Thus, for my critics: I challenge you to the following: prove that a right to the pursuit of happiness does not breed conflict, and prove that the state is necessary to enforce rights.
This gets into the nature of human beings and what counts as a rational pursuit of happiness. A core conclusion of Objectivism is that the interests and rights of rational men do not conflict. If I go out into the world and pursue my values, trading with people who are doing the same, then we can all be better off and nobody is threatened. When I go to CVS to buy some gum, I am pursuing my happiness by getting some yummy gum and the CVS workers are pursuing their happiness by working to earn a living. It is only by robbing the store, which entails treating other people not as rational equals but as victims to be plundered, that I could breed conflict. But this is not the pursuit of happiness of a rational individual; it is an attempt to circumvent rationality by gaining a value (the gum) while attacking what is required to create it (voluntary exchange). On this point, I highly recommend The Objectivist Ethics.

Proving the state is necessary to enforce rights is a big topic, but the outline is that in order to banish force from social affairs (which itself is necessary to allow people to act on their judgment), there needs to be a single, final arbiter of what constitutes a violation of rights, and it needs to have a monopoly on the initiation of physical force. Otherwise, you end up in the bad outcome with A and B I described above.

Okay, now it's really late, so I'm going to speed through the rest. Right after I get another glass of wine.

Shut up, sunk cost fallacy! You have no power over me!

3. The Moral Status of Government

So this is about taxation, and here, I think you disagree less with Objectivists than you think you do.
I was told by [O]nkar Ghate that Rand would have preferred that taxation be voluntary. Well, to him and to others who hold this view, I invite you to examine reality. You might notice that taxation is defined by the element of coercion. A consentual [sic] transfer of funds from one party to another is not “voluntary taxation.”
First off, Ayn Rand advocated voluntary funding of government. She wrote an essay called "Government Financing in a Free Society," in The Virtue of Selfishness about this very issue. Yes, taxation implies coercion, so "voluntary taxation" is a contradiction. However, it is shorter than "voluntary funding of government services," and within the context of an Objectivist conference, the meaning is understood.
Conversely, when funds are involuntarily transferred from one party to another, it is called taxation, also known as theft.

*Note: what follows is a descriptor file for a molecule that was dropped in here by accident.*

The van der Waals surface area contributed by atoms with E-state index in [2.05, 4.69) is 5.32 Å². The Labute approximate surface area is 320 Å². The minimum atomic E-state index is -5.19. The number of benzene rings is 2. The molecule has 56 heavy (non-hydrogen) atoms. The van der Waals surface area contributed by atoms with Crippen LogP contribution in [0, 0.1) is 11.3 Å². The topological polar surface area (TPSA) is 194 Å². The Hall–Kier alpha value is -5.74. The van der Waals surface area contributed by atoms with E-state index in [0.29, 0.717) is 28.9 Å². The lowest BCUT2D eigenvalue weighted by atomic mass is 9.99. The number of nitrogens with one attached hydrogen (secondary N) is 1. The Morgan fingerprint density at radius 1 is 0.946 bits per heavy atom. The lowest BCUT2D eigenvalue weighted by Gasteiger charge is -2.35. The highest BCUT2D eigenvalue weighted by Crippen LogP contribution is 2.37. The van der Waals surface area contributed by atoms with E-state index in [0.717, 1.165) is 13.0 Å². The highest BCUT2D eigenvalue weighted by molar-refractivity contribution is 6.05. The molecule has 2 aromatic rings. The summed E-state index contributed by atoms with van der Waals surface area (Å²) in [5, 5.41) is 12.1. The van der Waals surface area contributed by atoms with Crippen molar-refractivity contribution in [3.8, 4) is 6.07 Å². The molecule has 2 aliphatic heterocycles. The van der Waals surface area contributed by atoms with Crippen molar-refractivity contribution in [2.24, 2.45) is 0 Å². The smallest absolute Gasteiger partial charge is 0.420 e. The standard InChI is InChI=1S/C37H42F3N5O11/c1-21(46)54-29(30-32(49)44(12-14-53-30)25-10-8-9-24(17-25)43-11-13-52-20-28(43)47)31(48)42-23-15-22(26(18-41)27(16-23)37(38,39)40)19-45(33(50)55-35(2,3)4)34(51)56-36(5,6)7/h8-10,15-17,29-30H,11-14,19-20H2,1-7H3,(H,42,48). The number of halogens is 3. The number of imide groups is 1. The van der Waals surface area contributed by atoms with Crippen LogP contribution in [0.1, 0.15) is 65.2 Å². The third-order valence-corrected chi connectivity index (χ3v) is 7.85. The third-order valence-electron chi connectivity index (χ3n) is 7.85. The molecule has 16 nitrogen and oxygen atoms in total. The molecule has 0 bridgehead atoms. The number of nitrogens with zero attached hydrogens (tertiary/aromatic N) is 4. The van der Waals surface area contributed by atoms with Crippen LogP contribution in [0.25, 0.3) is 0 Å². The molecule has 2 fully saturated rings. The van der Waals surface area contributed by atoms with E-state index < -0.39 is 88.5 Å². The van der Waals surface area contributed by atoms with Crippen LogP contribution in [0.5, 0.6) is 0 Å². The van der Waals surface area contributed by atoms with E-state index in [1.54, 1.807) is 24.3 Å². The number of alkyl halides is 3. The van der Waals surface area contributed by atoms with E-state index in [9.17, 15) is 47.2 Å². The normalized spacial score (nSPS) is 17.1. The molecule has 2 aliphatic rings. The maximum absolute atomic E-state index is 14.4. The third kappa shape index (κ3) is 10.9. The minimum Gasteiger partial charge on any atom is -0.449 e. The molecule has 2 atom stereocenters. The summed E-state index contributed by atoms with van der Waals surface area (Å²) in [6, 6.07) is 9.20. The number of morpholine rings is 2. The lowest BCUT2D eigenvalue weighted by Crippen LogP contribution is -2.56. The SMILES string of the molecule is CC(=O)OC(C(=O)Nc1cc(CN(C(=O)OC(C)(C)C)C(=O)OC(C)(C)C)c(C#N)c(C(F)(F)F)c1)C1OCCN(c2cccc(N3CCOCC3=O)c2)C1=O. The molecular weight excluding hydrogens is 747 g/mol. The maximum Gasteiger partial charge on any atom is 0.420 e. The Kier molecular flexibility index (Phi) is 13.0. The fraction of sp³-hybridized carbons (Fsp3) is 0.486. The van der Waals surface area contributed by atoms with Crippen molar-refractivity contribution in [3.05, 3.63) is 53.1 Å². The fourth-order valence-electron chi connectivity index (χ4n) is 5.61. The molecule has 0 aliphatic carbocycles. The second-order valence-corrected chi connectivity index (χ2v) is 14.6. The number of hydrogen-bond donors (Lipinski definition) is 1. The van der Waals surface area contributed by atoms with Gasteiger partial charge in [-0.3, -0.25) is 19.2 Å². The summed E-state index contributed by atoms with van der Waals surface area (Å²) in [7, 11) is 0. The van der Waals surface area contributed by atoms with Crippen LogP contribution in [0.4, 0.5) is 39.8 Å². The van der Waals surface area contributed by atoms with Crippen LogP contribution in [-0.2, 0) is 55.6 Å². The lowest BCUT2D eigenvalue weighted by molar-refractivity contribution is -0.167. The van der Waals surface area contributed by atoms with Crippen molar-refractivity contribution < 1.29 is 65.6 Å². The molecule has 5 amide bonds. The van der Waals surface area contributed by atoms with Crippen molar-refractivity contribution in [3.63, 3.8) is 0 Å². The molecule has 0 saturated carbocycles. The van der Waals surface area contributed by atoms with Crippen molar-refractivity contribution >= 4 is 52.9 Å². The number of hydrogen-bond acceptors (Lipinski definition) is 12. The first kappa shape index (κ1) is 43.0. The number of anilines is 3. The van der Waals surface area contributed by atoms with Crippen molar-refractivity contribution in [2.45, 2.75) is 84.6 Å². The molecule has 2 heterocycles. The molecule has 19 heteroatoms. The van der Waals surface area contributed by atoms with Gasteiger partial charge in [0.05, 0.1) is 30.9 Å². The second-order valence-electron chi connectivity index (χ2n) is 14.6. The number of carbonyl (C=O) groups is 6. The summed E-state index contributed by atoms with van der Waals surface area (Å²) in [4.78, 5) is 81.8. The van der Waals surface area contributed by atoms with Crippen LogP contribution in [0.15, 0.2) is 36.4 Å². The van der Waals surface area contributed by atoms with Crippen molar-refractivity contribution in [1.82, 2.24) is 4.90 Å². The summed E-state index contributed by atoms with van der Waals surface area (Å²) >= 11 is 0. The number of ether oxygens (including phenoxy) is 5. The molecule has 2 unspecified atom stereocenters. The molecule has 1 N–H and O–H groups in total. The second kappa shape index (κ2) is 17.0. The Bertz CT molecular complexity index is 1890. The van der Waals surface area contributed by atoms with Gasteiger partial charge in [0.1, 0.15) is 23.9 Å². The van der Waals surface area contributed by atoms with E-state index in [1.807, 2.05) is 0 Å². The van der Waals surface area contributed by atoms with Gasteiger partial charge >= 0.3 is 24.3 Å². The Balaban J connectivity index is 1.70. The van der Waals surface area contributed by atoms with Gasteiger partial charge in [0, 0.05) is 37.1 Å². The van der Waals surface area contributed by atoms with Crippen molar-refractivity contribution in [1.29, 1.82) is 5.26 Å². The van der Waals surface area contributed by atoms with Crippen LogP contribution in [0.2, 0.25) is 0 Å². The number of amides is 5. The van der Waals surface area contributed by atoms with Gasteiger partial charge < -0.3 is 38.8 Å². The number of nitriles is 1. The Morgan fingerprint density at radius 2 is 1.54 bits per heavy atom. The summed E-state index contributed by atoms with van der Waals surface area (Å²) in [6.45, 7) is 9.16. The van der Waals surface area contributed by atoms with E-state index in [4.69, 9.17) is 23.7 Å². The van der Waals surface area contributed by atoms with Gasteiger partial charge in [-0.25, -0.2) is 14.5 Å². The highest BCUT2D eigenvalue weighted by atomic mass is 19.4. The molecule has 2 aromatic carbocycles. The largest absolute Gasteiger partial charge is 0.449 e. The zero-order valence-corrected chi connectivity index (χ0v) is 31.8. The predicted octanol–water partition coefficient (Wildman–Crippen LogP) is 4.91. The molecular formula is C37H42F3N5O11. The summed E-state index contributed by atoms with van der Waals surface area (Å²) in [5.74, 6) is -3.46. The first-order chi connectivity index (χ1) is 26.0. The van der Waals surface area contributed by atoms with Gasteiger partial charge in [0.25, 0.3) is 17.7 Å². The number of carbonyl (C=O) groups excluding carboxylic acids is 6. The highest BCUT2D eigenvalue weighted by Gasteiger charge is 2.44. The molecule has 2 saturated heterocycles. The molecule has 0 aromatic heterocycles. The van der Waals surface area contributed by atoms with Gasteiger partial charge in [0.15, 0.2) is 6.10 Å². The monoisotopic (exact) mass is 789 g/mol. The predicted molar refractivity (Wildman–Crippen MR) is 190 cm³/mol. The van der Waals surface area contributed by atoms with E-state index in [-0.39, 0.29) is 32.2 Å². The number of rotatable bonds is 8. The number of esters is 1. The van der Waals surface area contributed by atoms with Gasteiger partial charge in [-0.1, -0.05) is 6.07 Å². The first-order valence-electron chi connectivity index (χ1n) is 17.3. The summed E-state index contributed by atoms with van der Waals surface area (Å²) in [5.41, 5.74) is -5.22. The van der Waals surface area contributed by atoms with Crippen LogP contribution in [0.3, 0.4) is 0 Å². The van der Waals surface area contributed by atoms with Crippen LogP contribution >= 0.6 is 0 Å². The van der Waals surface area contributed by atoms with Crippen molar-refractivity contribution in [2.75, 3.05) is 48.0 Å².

Total agreement here.

It should be noted that, in the transition to a free society, coercive taxation would be one of the last things to go, not the first. The legitimate functions of government still need to be funded, and pulling out the rug by outlawing taxation would be throwing the good out with the bad. There are plenty of things that can be eliminated tomorrow without any disruptions to legitimate government business such as minimum wage laws, most regulations, restrictions on free speech, and many more. There are other things which should be eliminated eventually, but not overnight. For example, the public schools should all be privatized, but it would be worse to shut down all public schools tomorrow because schooling is not a legitimate function of government. Even if the entire population was on board with privatizing all education, changes in management and funding structure take time to do well.

It is also important to realize that we are nowhere near the point where we can eliminate taxation based purely on political consensus. We are so far away from having even a whole percentage point of the population interested in eliminating coercive taxation that it just isn't worth spending a lot of time thinking about exactly how that transition will take place. It is worth having a high-level answer to someone who says "okay, I'm on board with this whole government protecting rights business, but how do you pay for it?", but our efforts are better spent convincing people that we should move towards voluntary government financing before coming up with detailed plans on how much money would actually be raised.

Final Thoughts

I'm so close to being done that I can see the whites of its eyes!
Other possible challenges abound. Why praise the neo-con, war-monger, anti-lifer Ted Cruz
The Objective Standard outlines the argument well. Basically, the case was that he is surprisingly good on some things, really bad on others, but his ability to act on his bad policies is relatively limited.
I couldn’t let myself forget the ARI/objectivist defense of intellectual property. This is a major error.
Oh god I want to go to sleep and intellectual property is so complicated but I have to add a response or else something bad will happen wait why do I care about someone being wrong on the internet?


I'll just link the patents and copyrights page of ARL and pretend that suffices.

I'm done

This took way more time than I should have spent on it, but there you go. I'm sorry you didn't have a good time at OCON; in addition to the profound and good ideas, there are a lot of cool people there from all walks of life. In what seems like the unlikely event that you decide to come back again next year, come and find me. I'd be more than happy to discuss the ideas raised to the best of my knowledge and ability.